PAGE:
From the Boatshop
by Ron Magen

Lessons Learned

"DECOY" {Wittholtz design}, along with "10-1/2 ft Pointy Skiff" and "12 ft Fisherman’s Skiff" {Bolger designs} bring up an interesting point; which "style" of construction would be most ‘appropriate’ for which season {where weather and temperature are a factor; i.e. unheated garages}.

Cutting of the individual parts is immaterial. That depends on the size of the part - if I do the cutting inside or outside. If outside, or in the garage, it depends on my physical feeling for heat or cold.

Wholly traditional methods rely heavily on fastenings; the adhesives are an adjunct. If it takes a while for them to ‘set-up’ so be it; the parts are already held in place. The only rate limiting temperature is that they don’t freeze or crystallize.

Theoretically they could utilize lighter chines and frames, IF upon basic completion, the hulls were taken off their molds, set upright and epoxy fillets applied to chine and frame areas.[or the molds left in, but the hull removed from the strongback; molds removed after the fillets have set] This would allow COLD WEATHER construction as the temperature sensitive fillets would be applied LAST. At that point construction time WOULD NOT be dependent on adhesive set-up time.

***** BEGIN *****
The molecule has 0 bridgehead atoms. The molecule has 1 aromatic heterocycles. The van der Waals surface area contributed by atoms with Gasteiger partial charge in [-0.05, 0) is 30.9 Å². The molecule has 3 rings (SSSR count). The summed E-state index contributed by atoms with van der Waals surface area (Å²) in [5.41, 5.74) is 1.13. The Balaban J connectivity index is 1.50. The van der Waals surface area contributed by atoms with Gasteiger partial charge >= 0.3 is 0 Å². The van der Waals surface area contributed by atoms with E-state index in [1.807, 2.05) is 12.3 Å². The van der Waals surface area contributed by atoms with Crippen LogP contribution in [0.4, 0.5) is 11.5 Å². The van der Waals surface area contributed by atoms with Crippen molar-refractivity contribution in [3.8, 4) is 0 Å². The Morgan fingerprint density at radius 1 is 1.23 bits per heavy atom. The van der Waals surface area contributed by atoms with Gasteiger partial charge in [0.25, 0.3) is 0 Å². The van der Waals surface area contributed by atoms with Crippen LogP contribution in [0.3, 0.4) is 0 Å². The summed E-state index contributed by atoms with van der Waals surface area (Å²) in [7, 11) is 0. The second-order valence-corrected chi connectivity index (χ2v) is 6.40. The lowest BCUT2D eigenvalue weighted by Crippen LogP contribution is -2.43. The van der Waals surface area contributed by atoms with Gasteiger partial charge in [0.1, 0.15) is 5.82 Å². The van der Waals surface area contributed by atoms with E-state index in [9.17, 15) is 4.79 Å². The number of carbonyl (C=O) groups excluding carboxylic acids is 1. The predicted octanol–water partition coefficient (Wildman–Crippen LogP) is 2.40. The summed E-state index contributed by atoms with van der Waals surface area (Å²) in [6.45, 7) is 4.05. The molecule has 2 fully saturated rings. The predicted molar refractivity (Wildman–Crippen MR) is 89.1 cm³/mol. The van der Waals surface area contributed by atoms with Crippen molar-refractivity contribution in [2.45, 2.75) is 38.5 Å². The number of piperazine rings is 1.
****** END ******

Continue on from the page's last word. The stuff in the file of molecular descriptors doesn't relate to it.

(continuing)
The drawback is the MOLDS, STRONGBACK, and CHINE ‘LOGS’

The "MODERN MATERIALS" method typically uses lighter scantlings, no chine strips {sometimes called "logs"}, few or no permanent fastenings, epoxy / fiberglass sheathed. Because it uses epoxy fillets to hold it’s shape, it really can’t be moved until the hull is finished. Building time is therefore temperature dependent. For timely construction, and good looking non-starved joints, the epoxy must set-up in a reasonable time. The fillet mixture shouldn’t sag or ‘drain away’ before it reaches the ‘gel stage’. For vertical surfaces the minimum is probably about 50 degrees F; 40 degrees F for flat, horizontal ones.